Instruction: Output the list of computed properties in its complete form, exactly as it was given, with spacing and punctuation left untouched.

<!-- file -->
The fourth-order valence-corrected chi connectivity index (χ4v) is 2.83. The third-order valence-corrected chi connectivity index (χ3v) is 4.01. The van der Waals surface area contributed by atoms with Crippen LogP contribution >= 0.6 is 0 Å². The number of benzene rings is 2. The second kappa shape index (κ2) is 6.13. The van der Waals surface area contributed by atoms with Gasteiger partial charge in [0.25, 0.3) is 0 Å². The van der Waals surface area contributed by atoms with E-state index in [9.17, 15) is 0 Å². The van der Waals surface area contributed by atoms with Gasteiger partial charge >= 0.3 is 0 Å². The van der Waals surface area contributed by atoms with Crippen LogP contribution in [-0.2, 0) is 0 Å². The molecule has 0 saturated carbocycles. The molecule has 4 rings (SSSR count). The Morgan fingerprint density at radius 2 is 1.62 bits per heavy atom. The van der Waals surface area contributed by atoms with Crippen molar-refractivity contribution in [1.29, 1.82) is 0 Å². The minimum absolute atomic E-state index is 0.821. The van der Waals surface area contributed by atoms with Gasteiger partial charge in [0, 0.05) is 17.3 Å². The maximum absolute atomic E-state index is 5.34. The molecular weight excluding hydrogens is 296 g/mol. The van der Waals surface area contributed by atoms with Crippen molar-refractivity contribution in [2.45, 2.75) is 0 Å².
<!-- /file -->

The fourth-order valence-corrected chi connectivity index (χ4v) is 2.83. The third-order valence-corrected chi connectivity index (χ3v) is 4.01. The van der Waals surface area contributed by atoms with Crippen LogP contribution >= 0.6 is 0 Å². The number of benzene rings is 2. The second kappa shape index (κ2) is 6.13. The van der Waals surface area contributed by atoms with Gasteiger partial charge in [0.25, 0.3) is 0 Å². The van der Waals surface area contributed by atoms with E-state index in [9.17, 15) is 0 Å². The van der Waals surface area contributed by atoms with Gasteiger partial charge >= 0.3 is 0 Å². The van der Waals surface area contributed by atoms with Crippen LogP contribution in [-0.2, 0) is 0 Å². The molecule has 0 saturated carbocycles. The molecule has 4 rings (SSSR count). The Morgan fingerprint density at radius 2 is 1.62 bits per heavy atom. The van der Waals surface area contributed by atoms with Crippen molar-refractivity contribution in [1.29, 1.82) is 0 Å². The minimum absolute atomic E-state index is 0.821. The van der Waals surface area contributed by atoms with Gasteiger partial charge in [0, 0.05) is 17.3 Å². The maximum absolute atomic E-state index is 5.34. The molecular weight excluding hydrogens is 296 g/mol. The van der Waals surface area contributed by atoms with Crippen molar-refractivity contribution in [2.45, 2.75) is 0 Å².